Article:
Find out more about Marva on the Marva Dasef blog and Marva's website.


Enjoy listening to a sample of Marva's romance/mystery e-book, Missing, Assumed Dead.


16 comments:

Melissa said...

A friend of mine is putting her books on audio. I found the process--especially the process of interviewing 'voices'--very interesting.

Good luck with your book. I enjoyed the post. :)

Loni Townsend said...

I'd like to do an audiobook, but as an unknown with an epic fantasy, I haven't found many actors who are willing to share the royalties...and I can't afford to pay upfront. *sigh*

Someday, though. Someday...

J Q Rose said...

Hi Melissa, making the decision on what voice to use is one I really hadn't thought about. What does my main character sound like? And how do you discover the voice you hear in your head in a narrator?

J Q Rose said...

Hi Loni, yes maybe someday. Keep writing those books and the actors will be knocking down the doors to get to do your characters!!

Marva Dasef said...

I hit the jackpot when my producer contacted me for my first audiobook. He was just getting into audio, and my first book was only 3 hours. Do you have a longish short story? It might be the way to break in.

Thanks for having me, JQ.

Note: The 3rd book in the Witches of Galdorheim series was just finished up and submitted to ACX review. It ought to be out by early November.

Miss Mae said...

Hi Marva,

Wonderful to meet you, and love your post about audio books. :)

I've only been audio for a couple of months, right now have two available. And I'm also with ACX, iTunes. And I have to say -- I LOVE going audible! :)

I do plan to get all my books into audio, but I'm not rushing it right now. As you said, I want to get just the right "voice" for each one.

And we are so alike, because I have no money to put upfront either - I chose producers who were willing to work with me regarding royalties and marketing. It's a whole lot better when you have someone beside yourself working just as hard to grab those sales!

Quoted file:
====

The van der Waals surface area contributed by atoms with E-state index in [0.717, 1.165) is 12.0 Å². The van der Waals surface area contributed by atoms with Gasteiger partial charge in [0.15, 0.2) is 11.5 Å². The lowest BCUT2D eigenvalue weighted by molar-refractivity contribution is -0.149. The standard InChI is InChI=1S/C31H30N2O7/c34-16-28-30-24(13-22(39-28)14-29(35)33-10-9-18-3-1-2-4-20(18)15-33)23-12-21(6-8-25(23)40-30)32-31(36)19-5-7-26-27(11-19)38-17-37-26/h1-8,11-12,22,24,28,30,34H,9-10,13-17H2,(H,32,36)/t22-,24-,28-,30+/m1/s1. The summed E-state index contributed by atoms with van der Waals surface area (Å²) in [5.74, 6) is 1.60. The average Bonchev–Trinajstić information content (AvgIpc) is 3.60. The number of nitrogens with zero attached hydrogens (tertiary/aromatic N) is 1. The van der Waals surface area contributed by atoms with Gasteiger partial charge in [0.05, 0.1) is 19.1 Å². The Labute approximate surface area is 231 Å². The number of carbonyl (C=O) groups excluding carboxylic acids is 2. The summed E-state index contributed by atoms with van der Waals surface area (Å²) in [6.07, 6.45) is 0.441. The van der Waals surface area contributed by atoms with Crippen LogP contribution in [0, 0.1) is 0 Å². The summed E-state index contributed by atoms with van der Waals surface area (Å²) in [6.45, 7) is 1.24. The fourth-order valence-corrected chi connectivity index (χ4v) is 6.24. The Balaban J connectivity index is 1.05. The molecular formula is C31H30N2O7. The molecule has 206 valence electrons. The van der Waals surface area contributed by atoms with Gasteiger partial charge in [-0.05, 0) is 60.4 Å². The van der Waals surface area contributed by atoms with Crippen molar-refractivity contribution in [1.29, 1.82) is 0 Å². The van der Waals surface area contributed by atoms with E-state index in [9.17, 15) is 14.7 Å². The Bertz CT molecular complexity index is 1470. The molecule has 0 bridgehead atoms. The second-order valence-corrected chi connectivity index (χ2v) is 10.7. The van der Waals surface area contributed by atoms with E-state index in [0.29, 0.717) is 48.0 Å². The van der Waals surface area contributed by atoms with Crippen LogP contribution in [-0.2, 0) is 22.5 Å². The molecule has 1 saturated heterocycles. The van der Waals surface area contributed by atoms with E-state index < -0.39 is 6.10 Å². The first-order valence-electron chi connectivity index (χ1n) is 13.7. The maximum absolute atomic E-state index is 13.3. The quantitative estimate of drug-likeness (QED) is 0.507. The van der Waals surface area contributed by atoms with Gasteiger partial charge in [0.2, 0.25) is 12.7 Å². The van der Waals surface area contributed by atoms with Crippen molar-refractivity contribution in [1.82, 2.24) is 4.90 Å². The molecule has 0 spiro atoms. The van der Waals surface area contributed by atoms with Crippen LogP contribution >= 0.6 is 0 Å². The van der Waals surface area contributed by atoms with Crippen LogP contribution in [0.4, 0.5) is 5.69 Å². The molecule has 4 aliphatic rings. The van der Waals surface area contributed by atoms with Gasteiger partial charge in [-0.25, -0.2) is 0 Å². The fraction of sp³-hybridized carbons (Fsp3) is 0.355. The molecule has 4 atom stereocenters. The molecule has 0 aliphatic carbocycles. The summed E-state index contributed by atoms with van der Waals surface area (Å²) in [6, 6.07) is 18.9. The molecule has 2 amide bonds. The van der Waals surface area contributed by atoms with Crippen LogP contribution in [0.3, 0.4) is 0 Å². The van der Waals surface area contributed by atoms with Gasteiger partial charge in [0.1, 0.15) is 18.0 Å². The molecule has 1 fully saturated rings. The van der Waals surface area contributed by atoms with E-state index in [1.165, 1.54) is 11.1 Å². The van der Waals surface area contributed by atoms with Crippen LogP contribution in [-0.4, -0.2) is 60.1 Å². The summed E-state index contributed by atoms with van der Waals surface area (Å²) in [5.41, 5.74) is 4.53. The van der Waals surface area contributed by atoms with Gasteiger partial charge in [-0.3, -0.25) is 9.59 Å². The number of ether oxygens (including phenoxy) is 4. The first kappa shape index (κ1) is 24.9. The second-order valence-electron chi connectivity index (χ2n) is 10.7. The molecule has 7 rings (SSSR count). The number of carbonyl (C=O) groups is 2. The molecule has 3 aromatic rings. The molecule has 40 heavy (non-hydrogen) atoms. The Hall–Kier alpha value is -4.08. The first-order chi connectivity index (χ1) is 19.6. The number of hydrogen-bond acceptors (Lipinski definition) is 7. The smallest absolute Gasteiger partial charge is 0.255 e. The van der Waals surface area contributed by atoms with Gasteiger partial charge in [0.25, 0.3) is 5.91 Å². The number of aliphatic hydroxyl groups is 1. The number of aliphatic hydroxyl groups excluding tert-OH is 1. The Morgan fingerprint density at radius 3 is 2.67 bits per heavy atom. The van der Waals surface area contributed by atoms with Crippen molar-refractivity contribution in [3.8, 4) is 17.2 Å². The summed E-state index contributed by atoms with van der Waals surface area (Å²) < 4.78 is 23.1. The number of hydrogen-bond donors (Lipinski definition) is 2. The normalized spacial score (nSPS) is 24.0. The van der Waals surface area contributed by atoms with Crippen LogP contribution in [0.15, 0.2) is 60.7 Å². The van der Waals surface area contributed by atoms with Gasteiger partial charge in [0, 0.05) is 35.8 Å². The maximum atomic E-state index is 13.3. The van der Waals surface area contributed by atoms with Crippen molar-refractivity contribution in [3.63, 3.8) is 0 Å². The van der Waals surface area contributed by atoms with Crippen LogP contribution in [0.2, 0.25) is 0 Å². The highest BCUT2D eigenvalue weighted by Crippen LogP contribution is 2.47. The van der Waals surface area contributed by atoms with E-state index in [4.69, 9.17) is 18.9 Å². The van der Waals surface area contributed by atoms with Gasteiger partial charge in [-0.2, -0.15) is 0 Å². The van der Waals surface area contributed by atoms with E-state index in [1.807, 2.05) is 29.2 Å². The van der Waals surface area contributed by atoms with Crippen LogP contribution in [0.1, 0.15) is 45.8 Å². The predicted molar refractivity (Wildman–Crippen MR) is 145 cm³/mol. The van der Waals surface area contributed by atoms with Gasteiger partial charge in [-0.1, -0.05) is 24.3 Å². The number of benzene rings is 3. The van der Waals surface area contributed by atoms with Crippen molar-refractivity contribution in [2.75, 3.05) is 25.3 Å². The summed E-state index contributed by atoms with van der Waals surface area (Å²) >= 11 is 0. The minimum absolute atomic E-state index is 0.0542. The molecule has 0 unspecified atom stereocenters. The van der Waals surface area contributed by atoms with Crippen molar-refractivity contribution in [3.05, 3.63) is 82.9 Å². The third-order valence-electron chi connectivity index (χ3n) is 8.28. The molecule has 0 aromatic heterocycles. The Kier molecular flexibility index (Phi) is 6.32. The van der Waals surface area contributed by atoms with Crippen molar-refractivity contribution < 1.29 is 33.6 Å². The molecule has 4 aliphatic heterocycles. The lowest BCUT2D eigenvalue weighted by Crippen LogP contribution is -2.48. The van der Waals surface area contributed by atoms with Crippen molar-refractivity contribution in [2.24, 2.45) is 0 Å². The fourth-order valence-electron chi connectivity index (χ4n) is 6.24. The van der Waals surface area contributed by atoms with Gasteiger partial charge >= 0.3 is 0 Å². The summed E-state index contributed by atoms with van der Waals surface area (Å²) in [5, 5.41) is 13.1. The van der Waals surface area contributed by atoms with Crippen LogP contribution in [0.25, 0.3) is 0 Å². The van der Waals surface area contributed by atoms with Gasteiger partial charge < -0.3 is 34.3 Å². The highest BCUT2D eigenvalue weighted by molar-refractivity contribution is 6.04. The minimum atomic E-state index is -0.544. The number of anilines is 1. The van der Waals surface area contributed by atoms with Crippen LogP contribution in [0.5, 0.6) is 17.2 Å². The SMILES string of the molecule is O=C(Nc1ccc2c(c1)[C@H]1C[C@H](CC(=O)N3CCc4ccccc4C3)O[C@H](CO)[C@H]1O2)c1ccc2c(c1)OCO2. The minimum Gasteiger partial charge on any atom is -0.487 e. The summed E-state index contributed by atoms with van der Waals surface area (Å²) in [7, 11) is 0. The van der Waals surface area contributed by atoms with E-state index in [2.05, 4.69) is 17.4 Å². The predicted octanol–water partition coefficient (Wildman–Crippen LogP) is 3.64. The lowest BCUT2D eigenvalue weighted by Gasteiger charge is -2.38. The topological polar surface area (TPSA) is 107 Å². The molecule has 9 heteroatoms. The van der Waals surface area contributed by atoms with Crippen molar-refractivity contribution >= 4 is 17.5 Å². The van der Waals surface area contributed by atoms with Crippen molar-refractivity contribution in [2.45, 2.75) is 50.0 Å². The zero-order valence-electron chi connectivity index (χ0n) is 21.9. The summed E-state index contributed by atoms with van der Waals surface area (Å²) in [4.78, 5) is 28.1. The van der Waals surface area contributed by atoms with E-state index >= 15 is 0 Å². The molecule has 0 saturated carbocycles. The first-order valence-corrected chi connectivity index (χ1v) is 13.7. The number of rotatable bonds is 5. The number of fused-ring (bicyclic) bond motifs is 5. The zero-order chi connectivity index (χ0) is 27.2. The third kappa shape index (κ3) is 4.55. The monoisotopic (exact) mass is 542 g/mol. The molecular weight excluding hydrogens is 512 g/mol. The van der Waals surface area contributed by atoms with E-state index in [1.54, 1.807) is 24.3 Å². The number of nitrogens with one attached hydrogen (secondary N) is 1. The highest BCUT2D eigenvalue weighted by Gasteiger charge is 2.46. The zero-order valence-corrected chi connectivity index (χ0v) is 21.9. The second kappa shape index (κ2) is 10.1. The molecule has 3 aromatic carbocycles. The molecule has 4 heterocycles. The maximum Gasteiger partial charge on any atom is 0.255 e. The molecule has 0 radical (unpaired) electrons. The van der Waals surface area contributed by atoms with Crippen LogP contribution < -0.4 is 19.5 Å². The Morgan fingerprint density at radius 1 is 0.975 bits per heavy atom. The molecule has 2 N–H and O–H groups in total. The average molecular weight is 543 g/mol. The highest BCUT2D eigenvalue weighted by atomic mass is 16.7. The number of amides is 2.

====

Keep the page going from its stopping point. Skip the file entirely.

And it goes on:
Again, thanks for this excellent post. I think we authors should ALL consider going audio because I see it as the wave of the future.

J Q Rose said...

Marva, thanks for being here! Audio books are in my future too so this is a topic for me to absorb.

J Q Rose said...

Miss Mae, yes you and Marva are proof we should look into this special way to get our books out into the world. A wave of the future with sound waves? Okay, I'm sure I got a groan instead of a laugh with that!

Miss Mae said...

*snort*

Susanne Drazic said...

Marva, thanks for sharing this information about audible books. I found it very interesting.

J Q Rose said...

Hi Susanne, Good to know you liked Marva's post. Thanks for stopping in.

Marva Dasef said...

Miss Mae, I saw your name in the list for JQ's mystery hop. I look forward to reading about your books, too.

I still prefer reading to listening, but I'm trying to do some of both. With Whispersync, I can switch back and forth. Cool feature.

Susanne Drazic: thanks for dropping in.

Melissa: I hope your friend has found her perfect narrator.

Loni: Do it sooner rather than later. There's a really big line up of books looking for narrators. Epic fantasy is intimidating. Is there a way you can split your book into smaller parts and call it a series?

helenafairfax.com said...

Hi Marva, thanks so much for the informative post. I had wondered about putting my books up for audio, but thought it would be far too expensive. Now I see from your post that there are a lot more options out there than I'd realised. This has been very helpful, thank you! And I wish you all the best with your audio projects.

J Q Rose said...

Hi Helena, it would be fun to try an audio book, but you'll have to review your contracts with your publishers to be sure you have the rights to do it because they may be planning on doing audio books too.

Marva Dasef said...

Nice to hear from you, Helena. I tend to just charge ahead with things like this. Puts me on the bleeding edge.

And as JQ says, you have to be sure your existing contracts give you audio rights. Sometimes, publishers interpret "digital rights" to include audio.

Best to ask first.

J Q Rose said...

Congratulations to Loni and Melissa. Marva is generously giving them their choice of an audio or e-book. Thanks Marva!